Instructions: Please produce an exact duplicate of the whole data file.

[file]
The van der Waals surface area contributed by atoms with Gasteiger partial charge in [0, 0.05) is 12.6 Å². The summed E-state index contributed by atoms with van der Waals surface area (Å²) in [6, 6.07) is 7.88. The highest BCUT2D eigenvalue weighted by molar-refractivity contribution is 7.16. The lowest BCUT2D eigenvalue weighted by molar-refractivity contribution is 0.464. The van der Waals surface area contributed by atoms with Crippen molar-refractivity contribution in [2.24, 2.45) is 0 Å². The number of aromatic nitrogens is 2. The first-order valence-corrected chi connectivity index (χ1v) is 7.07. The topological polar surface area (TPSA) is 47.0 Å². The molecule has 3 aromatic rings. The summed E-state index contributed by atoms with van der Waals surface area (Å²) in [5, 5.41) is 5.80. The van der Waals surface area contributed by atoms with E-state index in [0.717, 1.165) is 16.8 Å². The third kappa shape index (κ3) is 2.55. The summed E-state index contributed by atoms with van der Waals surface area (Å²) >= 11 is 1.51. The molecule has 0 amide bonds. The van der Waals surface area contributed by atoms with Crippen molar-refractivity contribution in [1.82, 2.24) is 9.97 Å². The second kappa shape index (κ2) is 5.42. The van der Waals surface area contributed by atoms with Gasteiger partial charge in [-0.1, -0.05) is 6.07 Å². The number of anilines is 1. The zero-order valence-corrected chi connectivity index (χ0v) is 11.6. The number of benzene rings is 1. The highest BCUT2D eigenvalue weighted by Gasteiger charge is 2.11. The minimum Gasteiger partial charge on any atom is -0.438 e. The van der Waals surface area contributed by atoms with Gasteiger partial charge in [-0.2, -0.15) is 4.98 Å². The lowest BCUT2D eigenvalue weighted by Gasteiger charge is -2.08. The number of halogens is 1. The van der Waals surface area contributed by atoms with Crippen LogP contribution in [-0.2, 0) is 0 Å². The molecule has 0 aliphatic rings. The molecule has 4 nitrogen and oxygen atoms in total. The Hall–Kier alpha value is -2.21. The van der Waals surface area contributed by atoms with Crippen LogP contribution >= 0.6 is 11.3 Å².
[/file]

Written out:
The van der Waals surface area contributed by atoms with Gasteiger partial charge in [0, 0.05) is 12.6 Å². The summed E-state index contributed by atoms with van der Waals surface area (Å²) in [6, 6.07) is 7.88. The highest BCUT2D eigenvalue weighted by molar-refractivity contribution is 7.16. The lowest BCUT2D eigenvalue weighted by molar-refractivity contribution is 0.464. The van der Waals surface area contributed by atoms with Crippen molar-refractivity contribution in [2.24, 2.45) is 0 Å². The number of aromatic nitrogens is 2. The first-order valence-corrected chi connectivity index (χ1v) is 7.07. The topological polar surface area (TPSA) is 47.0 Å². The molecule has 3 aromatic rings. The summed E-state index contributed by atoms with van der Waals surface area (Å²) in [5, 5.41) is 5.80. The van der Waals surface area contributed by atoms with E-state index in [0.717, 1.165) is 16.8 Å². The third kappa shape index (κ3) is 2.55. The summed E-state index contributed by atoms with van der Waals surface area (Å²) >= 11 is 1.51. The molecule has 0 amide bonds. The van der Waals surface area contributed by atoms with Crippen molar-refractivity contribution in [1.82, 2.24) is 9.97 Å². The second kappa shape index (κ2) is 5.42. The van der Waals surface area contributed by atoms with Gasteiger partial charge in [-0.1, -0.05) is 6.07 Å². The number of anilines is 1. The zero-order valence-corrected chi connectivity index (χ0v) is 11.6. The number of benzene rings is 1. The highest BCUT2D eigenvalue weighted by Gasteiger charge is 2.11. The minimum Gasteiger partial charge on any atom is -0.438 e. The van der Waals surface area contributed by atoms with Gasteiger partial charge in [-0.2, -0.15) is 4.98 Å². The lowest BCUT2D eigenvalue weighted by Gasteiger charge is -2.08. The number of halogens is 1. The van der Waals surface area contributed by atoms with Crippen LogP contribution in [-0.2, 0) is 0 Å². The molecule has 0 aliphatic rings. The molecule has 4 nitrogen and oxygen atoms in total. The Hall–Kier alpha value is -2.21. The van der Waals surface area contributed by atoms with Crippen LogP contribution >= 0.6 is 11.3 Å².